Symmetry2014, 6(3), 704-721; doi:10.3390/sym6030704 - published 14 August 2014 Show/Hide Abstract
Abstract: The last fifteen years have seen the identification of some of the mechanisms involved in anterior neural plate specification, patterning, and morphogenesis, which constitute the first stages in the formation of the forebrain. These studies have provided us with a glimpse into the molecular mechanisms that drive the development of an embryonic structure, and have resulted in the realization that cell segregation in the anterior neural plate is essential for the accurate progression of forebrain morphogenesis. This review summarizes the latest advances in our understanding of mechanisms of cell segregation during forebrain development, with and emphasis on the impact of this process on the morphogenesis of one of the anterior neural plate derivatives, the eyes.
Symmetry2014, 6(3), 677-703; doi:10.3390/sym6030677 - published 13 August 2014 Show/Hide Abstract
Abstract: Controlled mirror symmetry breaking arising from chemical and physical origin is currently one of the hottest issues in the field of supramolecular chirality. The dynamic twisting abilities of solvent molecules are often ignored and unknown, although the targeted molecules and polymers in a fluid solution are surrounded by solvent molecules. We should pay more attention to the facts that mostly all of the chemical and physical properties of these molecules and polymers in the ground and photoexcited states are significantly influenced by the surrounding solvent molecules with much conformational freedom through non-covalent supramolecular interactions between these substances and solvent molecules. This review highlights a series of studies that include: (i) historical background, covering chiral NaClO3 crystallization in the presence of d-sugars in the late 19th century; (ii) early solvent chirality effects for optically inactive chromophores/fluorophores in the 1960s–1980s; and (iii) the recent development of mirror symmetry breaking from the corresponding achiral or optically inactive molecules and polymers with the help of molecular chirality as the solvent use quantity.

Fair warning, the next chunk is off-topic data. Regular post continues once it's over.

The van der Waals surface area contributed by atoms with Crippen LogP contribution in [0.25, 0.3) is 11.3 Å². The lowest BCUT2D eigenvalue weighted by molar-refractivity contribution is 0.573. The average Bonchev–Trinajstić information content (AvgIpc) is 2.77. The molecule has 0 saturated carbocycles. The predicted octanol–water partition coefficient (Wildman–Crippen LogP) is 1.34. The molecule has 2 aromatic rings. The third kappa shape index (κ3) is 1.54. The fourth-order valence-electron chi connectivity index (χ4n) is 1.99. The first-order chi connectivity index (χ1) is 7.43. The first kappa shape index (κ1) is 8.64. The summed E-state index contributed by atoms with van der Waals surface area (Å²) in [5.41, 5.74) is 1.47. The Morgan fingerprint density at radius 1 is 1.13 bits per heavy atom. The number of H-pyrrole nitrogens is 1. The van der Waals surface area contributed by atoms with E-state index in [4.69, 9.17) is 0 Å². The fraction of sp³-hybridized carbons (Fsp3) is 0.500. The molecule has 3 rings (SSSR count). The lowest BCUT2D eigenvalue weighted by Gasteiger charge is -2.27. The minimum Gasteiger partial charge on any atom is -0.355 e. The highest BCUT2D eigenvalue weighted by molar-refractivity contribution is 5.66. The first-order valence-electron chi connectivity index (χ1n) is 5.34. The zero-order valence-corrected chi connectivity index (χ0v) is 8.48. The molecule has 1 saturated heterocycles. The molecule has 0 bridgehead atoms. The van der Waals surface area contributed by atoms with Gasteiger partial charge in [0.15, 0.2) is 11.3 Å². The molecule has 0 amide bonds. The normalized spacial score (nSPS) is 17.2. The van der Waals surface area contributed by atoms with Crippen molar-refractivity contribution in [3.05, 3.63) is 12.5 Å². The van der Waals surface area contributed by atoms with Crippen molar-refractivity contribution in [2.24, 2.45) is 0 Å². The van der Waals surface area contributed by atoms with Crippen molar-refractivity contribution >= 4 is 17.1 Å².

Symmetry2014, 6(3), 655-676; doi:10.3390/sym6030655 - published 7 August 2014 Show/Hide Abstract
Abstract: The crystal structure development of jojoba-like esters incorporating either 1-decenoic acid and/or 1-decenol, namely octadec-9-enyl dec-9-enoate (JLE-281), and its isomer dec-9-enyl oleate (JLE-282) was investigated to reveal the effect of symmetry about the ester group on crystallization of aliphatic fatty monoesters. The phase transformation path was investigated with temperature-time resolved X-ray diffraction during stepped isothermal crystallization, and while cooling from the melt at a fixed rate. Startling differences in phase behavior were uncovered between the isomers. When stepped isothermals were used, selective extinctions occurred at a transition temperature for JLE-281 but not for JLE-282. The extinctions, which are due to dramatic changes in the electronic density of certain families of planes, indicate a phase transition attributed to a brusque rearrangement of the oxygen atoms in the crystal subcell. The phase transition did not occur when the JLEs were cooled continuously. The crucial role played by the position of the alkyl chain and its orientation relative to the easy rotation site of the C–O bond in the phase trajectories of the JLEs was particularly highlighted.